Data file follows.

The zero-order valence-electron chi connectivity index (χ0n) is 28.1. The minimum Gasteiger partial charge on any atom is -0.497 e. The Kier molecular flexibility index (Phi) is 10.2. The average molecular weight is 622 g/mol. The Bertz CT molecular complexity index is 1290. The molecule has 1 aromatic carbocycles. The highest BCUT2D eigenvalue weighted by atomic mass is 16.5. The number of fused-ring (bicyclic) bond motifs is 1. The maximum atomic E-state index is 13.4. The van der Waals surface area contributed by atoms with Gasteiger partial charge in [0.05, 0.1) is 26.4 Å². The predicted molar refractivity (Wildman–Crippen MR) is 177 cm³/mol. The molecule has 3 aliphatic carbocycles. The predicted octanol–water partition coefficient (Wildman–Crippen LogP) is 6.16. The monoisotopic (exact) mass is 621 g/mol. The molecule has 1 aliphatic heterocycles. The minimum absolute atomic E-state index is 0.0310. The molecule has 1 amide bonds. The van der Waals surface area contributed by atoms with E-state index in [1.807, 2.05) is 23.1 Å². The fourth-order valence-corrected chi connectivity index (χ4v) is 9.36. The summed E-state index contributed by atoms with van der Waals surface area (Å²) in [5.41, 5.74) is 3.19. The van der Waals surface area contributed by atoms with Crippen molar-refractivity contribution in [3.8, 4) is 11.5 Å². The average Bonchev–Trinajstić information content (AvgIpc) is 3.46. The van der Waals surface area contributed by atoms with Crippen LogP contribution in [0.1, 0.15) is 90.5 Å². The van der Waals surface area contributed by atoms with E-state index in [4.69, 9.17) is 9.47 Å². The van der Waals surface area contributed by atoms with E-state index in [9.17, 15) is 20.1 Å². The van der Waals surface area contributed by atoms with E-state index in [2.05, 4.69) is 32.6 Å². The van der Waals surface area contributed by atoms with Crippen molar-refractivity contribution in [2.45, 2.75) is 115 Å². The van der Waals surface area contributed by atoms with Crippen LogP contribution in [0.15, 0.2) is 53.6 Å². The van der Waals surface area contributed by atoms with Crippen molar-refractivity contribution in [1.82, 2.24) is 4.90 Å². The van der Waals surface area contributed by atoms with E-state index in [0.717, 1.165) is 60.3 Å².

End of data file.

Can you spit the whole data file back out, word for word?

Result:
The zero-order valence-electron chi connectivity index (χ0n) is 28.1. The minimum Gasteiger partial charge on any atom is -0.497 e. The Kier molecular flexibility index (Phi) is 10.2. The average molecular weight is 622 g/mol. The Bertz CT molecular complexity index is 1290. The molecule has 1 aromatic carbocycles. The highest BCUT2D eigenvalue weighted by atomic mass is 16.5. The number of fused-ring (bicyclic) bond motifs is 1. The maximum atomic E-state index is 13.4. The van der Waals surface area contributed by atoms with Gasteiger partial charge in [0.05, 0.1) is 26.4 Å². The predicted molar refractivity (Wildman–Crippen MR) is 177 cm³/mol. The molecule has 3 aliphatic carbocycles. The predicted octanol–water partition coefficient (Wildman–Crippen LogP) is 6.16. The monoisotopic (exact) mass is 621 g/mol. The molecule has 1 aliphatic heterocycles. The minimum absolute atomic E-state index is 0.0310. The molecule has 1 amide bonds. The van der Waals surface area contributed by atoms with E-state index in [1.807, 2.05) is 23.1 Å². The fourth-order valence-corrected chi connectivity index (χ4v) is 9.36. The summed E-state index contributed by atoms with van der Waals surface area (Å²) in [5.41, 5.74) is 3.19. The van der Waals surface area contributed by atoms with Crippen molar-refractivity contribution in [3.8, 4) is 11.5 Å². The average Bonchev–Trinajstić information content (AvgIpc) is 3.46. The van der Waals surface area contributed by atoms with Crippen LogP contribution in [0.1, 0.15) is 90.5 Å². The van der Waals surface area contributed by atoms with E-state index in [4.69, 9.17) is 9.47 Å². The van der Waals surface area contributed by atoms with E-state index in [9.17, 15) is 20.1 Å². The van der Waals surface area contributed by atoms with E-state index in [2.05, 4.69) is 32.6 Å². The van der Waals surface area contributed by atoms with Crippen molar-refractivity contribution in [2.45, 2.75) is 115 Å². The van der Waals surface area contributed by atoms with Crippen LogP contribution in [0.15, 0.2) is 53.6 Å². The van der Waals surface area contributed by atoms with Crippen molar-refractivity contribution in [1.82, 2.24) is 4.90 Å². The van der Waals surface area contributed by atoms with E-state index in [0.717, 1.165) is 60.3 Å².